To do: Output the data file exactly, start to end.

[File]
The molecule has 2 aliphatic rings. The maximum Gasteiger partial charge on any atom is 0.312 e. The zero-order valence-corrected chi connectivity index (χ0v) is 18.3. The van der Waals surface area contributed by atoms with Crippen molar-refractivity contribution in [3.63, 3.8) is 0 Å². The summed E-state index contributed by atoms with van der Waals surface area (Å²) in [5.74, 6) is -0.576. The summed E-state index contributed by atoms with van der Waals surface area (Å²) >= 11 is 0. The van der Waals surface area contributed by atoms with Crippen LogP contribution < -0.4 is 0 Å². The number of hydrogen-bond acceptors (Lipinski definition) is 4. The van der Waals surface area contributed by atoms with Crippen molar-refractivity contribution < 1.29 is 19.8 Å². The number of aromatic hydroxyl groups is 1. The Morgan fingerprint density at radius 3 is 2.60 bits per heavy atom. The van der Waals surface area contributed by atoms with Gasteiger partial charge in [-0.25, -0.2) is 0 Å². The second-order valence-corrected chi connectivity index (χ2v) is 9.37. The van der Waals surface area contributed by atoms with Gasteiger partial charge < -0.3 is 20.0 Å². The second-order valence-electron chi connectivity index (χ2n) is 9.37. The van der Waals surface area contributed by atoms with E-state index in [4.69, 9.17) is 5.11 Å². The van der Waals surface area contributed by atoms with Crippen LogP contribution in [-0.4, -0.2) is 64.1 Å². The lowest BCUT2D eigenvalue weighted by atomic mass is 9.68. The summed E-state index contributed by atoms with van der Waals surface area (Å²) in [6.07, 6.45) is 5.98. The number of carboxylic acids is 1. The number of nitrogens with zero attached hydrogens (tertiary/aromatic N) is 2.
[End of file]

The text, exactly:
The molecule has 2 aliphatic rings. The maximum Gasteiger partial charge on any atom is 0.312 e. The zero-order valence-corrected chi connectivity index (χ0v) is 18.3. The van der Waals surface area contributed by atoms with Crippen molar-refractivity contribution in [3.63, 3.8) is 0 Å². The summed E-state index contributed by atoms with van der Waals surface area (Å²) in [5.74, 6) is -0.576. The summed E-state index contributed by atoms with van der Waals surface area (Å²) >= 11 is 0. The van der Waals surface area contributed by atoms with Crippen LogP contribution < -0.4 is 0 Å². The number of hydrogen-bond acceptors (Lipinski definition) is 4. The van der Waals surface area contributed by atoms with Crippen molar-refractivity contribution < 1.29 is 19.8 Å². The number of aromatic hydroxyl groups is 1. The Morgan fingerprint density at radius 3 is 2.60 bits per heavy atom. The van der Waals surface area contributed by atoms with Gasteiger partial charge in [-0.25, -0.2) is 0 Å². The second-order valence-corrected chi connectivity index (χ2v) is 9.37. The van der Waals surface area contributed by atoms with Gasteiger partial charge < -0.3 is 20.0 Å². The second-order valence-electron chi connectivity index (χ2n) is 9.37. The van der Waals surface area contributed by atoms with E-state index in [4.69, 9.17) is 5.11 Å². The van der Waals surface area contributed by atoms with Crippen LogP contribution in [-0.4, -0.2) is 64.1 Å². The lowest BCUT2D eigenvalue weighted by atomic mass is 9.68. The summed E-state index contributed by atoms with van der Waals surface area (Å²) in [6.07, 6.45) is 5.98. The number of carboxylic acids is 1. The number of nitrogens with zero attached hydrogens (tertiary/aromatic N) is 2.